In general, the findings of the present study indicated that using glucomannan is highly effective for treating pregnancy constipation, and no serious complication was reported. Moreover, glucomannan is easy to use, and since it is a medicinal plant, it was easily welcomed and approved by the patients. While pregnant women are afraid of taking many medicines and avoid taking them even with the doctor's prescription, they frequently referred health centers to receive glucomannan for later usage even after the study was finished. Thus, along with other treatment methods, it is recommended to use this healthy medicinal plant for treating pregnancy constipation.

Financial support and sponsorship

Lorestan University of Medical Sciences.

Conflicts of interest

There are no conflicts of interest.



 
  References Top

1.
Loening-Baucke V, Miele E, Staiano A. Fiber (glucomannan) is beneficial in the treatment of childhood constipation. Pediatrics 2004;113:e259-64.  Back to cited text no. 1
    
2.
Signorelli P, Croce P, Dedè A. A clinical study of the use of a combination of glucomannan with lactulose in the constipation of pregnancy. Minerva Ginecol 1996;48:577-82.  Back to cited text no. 2
    
3.
Trottier M, Erebara A, Bozzo P. Treating constipation during pregnancy. Can Fam Physician 2012;58:836-8.  Back to cited text no. 3
    
4.
Woodward S. Treating chronic constipation and faecal incontinence using transanal irrigation. Br J Nurs 2017;26:1220-2.  Back to cited text no. 4
    
5.
Strijbos D, Keszthelyi D, Masclee AA, Gilissen LP. Percutaneous endoscopic colostomy for adults with chronic constipation: Retrospective case series of 12 patients. Neurogastroenterol Motil 2018;30:e13270.  Back to cited text no. 5
    
6.
Shirah BH, Shirah HA, Fallata AH, Alobidy SN, Hawsawi MM. Hemorrhoids during pregnancy: Sitz bath vs. ano-rectal cream: A comparative prospective study of two conservative treatment protocols. Women Birth 2018;31:e272-7.  Back to cited text no. 6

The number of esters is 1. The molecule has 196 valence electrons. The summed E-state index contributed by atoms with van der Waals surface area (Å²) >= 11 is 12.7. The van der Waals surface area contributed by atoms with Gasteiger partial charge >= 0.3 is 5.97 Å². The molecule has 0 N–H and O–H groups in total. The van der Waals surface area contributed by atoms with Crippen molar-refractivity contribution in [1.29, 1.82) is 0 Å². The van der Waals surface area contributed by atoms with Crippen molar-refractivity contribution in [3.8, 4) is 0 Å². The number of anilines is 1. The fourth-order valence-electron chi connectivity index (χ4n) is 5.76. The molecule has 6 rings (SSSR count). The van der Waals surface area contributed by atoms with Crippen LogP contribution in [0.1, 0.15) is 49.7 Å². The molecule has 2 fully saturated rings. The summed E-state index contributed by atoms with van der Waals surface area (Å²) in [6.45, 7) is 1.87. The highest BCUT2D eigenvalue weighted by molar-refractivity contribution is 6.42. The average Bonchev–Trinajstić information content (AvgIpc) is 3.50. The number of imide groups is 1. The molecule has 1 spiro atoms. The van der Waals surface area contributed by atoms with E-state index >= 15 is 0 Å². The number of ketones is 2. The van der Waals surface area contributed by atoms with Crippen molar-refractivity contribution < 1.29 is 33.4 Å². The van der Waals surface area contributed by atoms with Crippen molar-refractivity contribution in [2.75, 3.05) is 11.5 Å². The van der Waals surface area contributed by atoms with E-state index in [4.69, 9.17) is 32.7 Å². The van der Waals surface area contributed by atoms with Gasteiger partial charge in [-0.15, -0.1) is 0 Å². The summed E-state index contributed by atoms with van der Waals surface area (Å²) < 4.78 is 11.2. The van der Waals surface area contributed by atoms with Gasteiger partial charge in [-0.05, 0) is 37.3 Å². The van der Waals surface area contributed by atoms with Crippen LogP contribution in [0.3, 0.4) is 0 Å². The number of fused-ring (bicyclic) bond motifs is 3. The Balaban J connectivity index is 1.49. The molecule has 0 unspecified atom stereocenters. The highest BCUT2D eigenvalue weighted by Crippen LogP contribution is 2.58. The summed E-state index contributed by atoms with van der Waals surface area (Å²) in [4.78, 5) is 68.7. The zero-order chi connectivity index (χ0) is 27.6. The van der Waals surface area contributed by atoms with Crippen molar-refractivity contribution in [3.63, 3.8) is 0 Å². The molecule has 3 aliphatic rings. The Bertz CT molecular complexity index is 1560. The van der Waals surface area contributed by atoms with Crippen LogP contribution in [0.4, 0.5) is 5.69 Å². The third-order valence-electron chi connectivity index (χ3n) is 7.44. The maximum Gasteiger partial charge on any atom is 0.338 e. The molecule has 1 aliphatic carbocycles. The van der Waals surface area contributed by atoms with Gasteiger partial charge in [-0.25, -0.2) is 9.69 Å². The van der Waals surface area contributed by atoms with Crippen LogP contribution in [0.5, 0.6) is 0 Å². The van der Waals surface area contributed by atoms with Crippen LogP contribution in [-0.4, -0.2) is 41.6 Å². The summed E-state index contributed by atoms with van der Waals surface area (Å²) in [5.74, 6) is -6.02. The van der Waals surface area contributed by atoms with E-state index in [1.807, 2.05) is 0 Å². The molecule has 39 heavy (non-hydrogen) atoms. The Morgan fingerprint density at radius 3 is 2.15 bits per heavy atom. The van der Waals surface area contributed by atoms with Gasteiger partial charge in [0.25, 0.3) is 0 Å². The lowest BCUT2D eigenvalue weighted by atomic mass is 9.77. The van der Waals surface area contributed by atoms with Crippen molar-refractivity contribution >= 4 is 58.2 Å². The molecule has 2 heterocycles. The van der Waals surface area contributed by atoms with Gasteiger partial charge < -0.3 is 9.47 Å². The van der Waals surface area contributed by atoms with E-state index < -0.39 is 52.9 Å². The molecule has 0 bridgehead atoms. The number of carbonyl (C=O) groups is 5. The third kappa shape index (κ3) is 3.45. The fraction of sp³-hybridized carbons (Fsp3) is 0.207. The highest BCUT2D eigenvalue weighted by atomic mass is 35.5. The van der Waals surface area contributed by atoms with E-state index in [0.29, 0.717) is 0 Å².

7.
Tsuda H, Kotani T, Sumigama S, Mano Y, Hayakawa H, Kikkawa F, et al. Efficacy and safety of daikenchuto (TJ-100) in pregnant women with constipation. Taiwan J Obstet Gynecol 2016;55:26-9.  Back to cited text no. 7
    
8.
Onakpoya I, Posadzki P, Ernst E. The efficacy of glucomannan supplementation in overweight and obesity: A systematic review and meta-analysis of randomized clinical trials. J Am Coll Nutr 2014;33:70-8.  Back to cited text no. 8
    
9.
Mirghafourvand M, Homayouni Rad A, Mohammad Alizadeh Charandabi S, Fardiazar Z, Shokri K. The effect of probiotic yogurt on constipation in pregnant women: A randomized controlled clinical trial. Iran Red Crescent Med J 2016;18:e39870.  Back to cited text no. 9
    
10.
Gary Cunningham F, Leveno KJ, Bloom SL, Spong CY. Williams Obstetrics, 24th ed. USA: McGraw-Hill Education; 2014. p. 1074.  Back to cited text no. 10
    
11.
González Canga A, Fernández Martínez N, Sahagún AM, García Vieitez JJ, Díez Liébana MJ, Calle Pardo AP, et al. Glucomannan: Properties and therapeutic applications. Nutr Hosp 2004;19:45-50.  Back to cited text no. 11
    
12.
Tester R, Al-Ghazzewi F. Glucomannans and Nutrition. Food Hydrocolloids. Glasgow, UK: Glycologic Limited; 2016. p. 1-9.  Back to cited text no. 12
    
13.
Han Y, Zhang L, Liu XQ, Zhao ZJ, Lv LX. Effect of glucomannan on functional constipation in children: A systematic review and meta-analysis of randomised controlled trials. Asia Pac J Clin Nutr 2017;26:471-7.  Back to cited text no. 13
    
14.
Chen HL, Cheng HC, Liu YJ, Liu SY, Wu WT. Konjac acts as a natural laxative by increasing stool bulk and improving colonic ecology in healthy adults. Nutrition 2006;22:1112-9.  Back to cited text no. 14
    
15.
Staiano A, Simeone D, Del Giudice E, Miele E, Tozzi A, Toraldo C, et al. Effect of the dietary fiber glucomannan on chronic constipation in neurologically impaired children. J Pediatr 2000;136:41-5.  Back to cited text no. 15
    
16.
Chmielewska A, Horvath A, Dziechciarz P, Szajewska H. Glucomannan is not effective for the treatment of functional constipation in children: A double-blind, placebo-controlled, randomized trial. Clin Nutr 2011;30:462-8.  Back to cited text no. 16
    



 
 
    Tables

  [Table 1], [Table 2], [Table 3]